Councillors have pledged to clean up Barnet’s streets amid growing concerns over the rate of littering and fly-tipping in the borough.

In a rare moment of cross-party unity, both Labour and Conservative councillors agreed to carry out a review of street cleaning and consider ideas from other local authorities that could help tackle the litter problem.

The proposals were put forward by Labour environment spokesman Cllr Alan Schneiderman at a full council meeting on Tuesday.

Cllr Schneiderman called on Barnet Council to act following “increasing complaints to local councillors about litter and detritus on pavements and roads”.

He also took aim at the Conservative administration’s shake-up of bin collections, claiming it had made the litter problems “significantly worse”.

Cllr Schneiderman said: “Across the borough we see more and more litter, fly-tipping, uncollected leaves and overflowing litter bins.

“The current state of the streets is not surprising when last year’s budget cut £600,000 and included a reduction in street cleaning frequencies and an extension of litter picking intervals – and replaced many staff with machines.

“Now, there are many people who have never even seen a street sweeper.”

Cllr Schneiderman called on the council to consider bringing in community skips for bulky waste – a clean-up scheme common in some other boroughs.

He also proposed working with takeaways and other businesses to ensure they minimise littering outside their premises.

Cllr Dean Cohen, chairman of Barnet’s environment committee, said he was “largely in support of the proposals” and praised Cllr Schneiderman for a “constructive opposition item”.

He also called for a trial scheme encouraging residents to avoid parking on certain sides of the road on certain days to allow access for mechanical street cleaners.

Cllr Cohen said: “We need a cleaning regime that is efficient, effective, takes into account the heavy parking – particularly in the more southern parts of the borough – but at the same time keeps within the budget envelope.”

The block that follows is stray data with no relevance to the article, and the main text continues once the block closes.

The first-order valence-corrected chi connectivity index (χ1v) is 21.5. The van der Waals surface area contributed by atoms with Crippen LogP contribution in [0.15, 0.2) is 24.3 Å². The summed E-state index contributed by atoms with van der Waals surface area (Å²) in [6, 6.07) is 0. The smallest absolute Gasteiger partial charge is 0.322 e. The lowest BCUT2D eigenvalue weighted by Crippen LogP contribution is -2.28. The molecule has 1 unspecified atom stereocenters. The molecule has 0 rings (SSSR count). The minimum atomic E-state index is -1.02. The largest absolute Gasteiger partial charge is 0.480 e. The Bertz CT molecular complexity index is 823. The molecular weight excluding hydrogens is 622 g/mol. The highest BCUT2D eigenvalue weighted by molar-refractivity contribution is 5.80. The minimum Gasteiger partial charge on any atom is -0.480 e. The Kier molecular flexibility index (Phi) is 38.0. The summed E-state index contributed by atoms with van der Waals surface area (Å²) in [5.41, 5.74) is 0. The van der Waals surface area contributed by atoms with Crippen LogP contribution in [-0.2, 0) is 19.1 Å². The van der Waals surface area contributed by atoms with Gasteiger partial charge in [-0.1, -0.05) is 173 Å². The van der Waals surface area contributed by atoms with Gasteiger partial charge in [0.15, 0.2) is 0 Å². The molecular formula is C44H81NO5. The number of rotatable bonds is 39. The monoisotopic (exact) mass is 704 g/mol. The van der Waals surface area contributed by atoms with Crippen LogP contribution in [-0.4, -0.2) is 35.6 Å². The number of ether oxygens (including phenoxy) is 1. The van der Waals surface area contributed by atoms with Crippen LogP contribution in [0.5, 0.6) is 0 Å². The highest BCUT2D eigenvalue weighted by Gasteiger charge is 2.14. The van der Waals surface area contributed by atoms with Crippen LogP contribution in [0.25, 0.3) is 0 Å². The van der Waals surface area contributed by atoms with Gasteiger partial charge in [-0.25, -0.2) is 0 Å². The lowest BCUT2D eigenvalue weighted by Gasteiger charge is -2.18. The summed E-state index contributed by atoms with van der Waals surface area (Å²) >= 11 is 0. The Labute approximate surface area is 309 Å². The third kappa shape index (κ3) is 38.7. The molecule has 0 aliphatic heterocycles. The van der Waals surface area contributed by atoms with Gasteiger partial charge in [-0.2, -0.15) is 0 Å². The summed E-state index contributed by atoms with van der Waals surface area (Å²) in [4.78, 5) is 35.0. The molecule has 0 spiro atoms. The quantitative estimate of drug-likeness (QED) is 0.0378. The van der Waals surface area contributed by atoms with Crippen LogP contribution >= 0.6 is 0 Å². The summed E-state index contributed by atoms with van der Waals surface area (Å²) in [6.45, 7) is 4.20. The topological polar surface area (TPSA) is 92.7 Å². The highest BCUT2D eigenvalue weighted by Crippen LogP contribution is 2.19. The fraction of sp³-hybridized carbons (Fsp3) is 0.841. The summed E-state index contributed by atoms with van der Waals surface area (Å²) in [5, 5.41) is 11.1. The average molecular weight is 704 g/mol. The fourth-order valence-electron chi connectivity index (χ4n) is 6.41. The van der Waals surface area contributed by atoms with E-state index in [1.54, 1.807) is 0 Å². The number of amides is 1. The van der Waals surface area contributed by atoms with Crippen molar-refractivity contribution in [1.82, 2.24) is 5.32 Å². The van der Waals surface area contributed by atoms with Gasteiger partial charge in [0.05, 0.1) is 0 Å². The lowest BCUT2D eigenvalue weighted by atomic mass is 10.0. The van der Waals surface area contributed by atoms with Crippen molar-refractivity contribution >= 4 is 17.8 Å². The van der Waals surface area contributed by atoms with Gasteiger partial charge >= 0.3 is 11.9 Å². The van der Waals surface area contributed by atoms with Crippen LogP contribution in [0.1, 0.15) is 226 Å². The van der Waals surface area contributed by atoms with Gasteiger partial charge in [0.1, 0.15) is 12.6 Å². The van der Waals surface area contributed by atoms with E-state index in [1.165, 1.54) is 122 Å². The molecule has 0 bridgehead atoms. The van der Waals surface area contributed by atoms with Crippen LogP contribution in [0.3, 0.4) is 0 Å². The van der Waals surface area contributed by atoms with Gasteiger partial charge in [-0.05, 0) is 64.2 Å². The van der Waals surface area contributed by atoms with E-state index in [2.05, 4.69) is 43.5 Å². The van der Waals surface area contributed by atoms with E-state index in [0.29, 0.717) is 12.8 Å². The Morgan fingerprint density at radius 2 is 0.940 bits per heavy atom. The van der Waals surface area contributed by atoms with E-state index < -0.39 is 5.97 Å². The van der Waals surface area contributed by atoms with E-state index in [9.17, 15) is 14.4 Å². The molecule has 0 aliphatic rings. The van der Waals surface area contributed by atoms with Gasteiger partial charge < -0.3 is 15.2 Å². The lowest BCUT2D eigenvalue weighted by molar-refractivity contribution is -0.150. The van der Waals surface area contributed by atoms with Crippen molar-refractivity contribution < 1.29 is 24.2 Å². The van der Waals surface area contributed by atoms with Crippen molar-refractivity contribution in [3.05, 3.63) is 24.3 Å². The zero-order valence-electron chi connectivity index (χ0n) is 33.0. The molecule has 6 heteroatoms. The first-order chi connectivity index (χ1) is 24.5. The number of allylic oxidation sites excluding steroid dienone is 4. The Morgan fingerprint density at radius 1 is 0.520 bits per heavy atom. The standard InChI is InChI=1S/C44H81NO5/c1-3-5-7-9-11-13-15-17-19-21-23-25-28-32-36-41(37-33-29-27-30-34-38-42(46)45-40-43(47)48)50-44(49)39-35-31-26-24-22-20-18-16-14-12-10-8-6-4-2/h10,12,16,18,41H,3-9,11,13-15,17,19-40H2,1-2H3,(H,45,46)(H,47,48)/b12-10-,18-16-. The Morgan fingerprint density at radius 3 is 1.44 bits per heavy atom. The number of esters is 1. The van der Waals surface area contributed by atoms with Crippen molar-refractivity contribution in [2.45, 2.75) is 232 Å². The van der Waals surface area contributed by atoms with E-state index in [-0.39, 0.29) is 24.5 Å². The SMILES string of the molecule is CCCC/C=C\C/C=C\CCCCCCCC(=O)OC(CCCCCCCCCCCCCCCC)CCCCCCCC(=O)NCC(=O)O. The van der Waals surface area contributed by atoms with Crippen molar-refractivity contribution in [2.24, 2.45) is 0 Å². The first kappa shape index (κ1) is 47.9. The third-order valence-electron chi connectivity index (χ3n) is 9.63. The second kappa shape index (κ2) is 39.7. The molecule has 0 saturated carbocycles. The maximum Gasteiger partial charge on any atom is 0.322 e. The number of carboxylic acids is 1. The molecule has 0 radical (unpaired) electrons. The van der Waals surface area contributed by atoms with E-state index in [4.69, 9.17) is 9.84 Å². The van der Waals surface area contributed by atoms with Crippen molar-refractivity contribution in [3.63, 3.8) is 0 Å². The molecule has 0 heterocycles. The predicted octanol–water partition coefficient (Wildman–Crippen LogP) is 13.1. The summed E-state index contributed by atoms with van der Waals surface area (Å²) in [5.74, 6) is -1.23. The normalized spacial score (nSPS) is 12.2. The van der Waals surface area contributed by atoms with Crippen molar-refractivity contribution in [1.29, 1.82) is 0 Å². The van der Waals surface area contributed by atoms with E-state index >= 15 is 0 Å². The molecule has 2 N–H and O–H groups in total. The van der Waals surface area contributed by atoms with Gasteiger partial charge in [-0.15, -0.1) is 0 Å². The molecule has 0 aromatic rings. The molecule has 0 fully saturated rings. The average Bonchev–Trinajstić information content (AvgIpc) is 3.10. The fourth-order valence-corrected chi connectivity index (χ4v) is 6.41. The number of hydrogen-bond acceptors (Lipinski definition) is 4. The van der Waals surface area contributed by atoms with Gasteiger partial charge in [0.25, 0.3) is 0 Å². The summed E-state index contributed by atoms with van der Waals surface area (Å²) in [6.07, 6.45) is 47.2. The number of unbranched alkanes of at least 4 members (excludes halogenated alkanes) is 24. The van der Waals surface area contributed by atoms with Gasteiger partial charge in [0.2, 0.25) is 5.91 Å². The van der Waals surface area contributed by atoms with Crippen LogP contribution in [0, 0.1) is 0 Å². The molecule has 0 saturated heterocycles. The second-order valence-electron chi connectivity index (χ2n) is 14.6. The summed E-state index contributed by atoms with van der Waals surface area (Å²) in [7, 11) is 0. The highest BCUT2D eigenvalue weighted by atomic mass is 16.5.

But the environment committee chair criticised an amendment by Cllr Anne Clarke, Labour member for Childs Hill, which took a harder line on the Tories’ bin collection overhaul.

Julian Teare, Conservative member for High Barnet, stressed the need to provide “excellent services at the lowest cost possible”.

He said: “It is strange to be agreeing with the Labour motion, but I hope this demonstrates my desire to put residents first. There are some issues we need to work together on.”

Laithe Jajeh, Conservative member for Hale, said cracking down on waste problems would lead to lower costs in the long run as it would make people more inclined to respect their environment.

He said: “Regardless of the cost, sometimes you have to make the right call.”

But Labour member for Woodhouse Geof Cooke took aim at Tory austerity policies and criticised the idea that high-quality services could be maintained in the face of diminishing resources.

He said: “The results of Conservative policies at national and local level are plain to see: too much litter, too many fly-tips, too much delay in responding to incidents, and leaves from last autumn still clogging the gutters.

“Filth on our streets is the most visible, daily reminder of what Tory austerity ideology is doing to our country.”

Cllr Schneiderman’s motion as amended by Cllr Cohen was passed unanimously.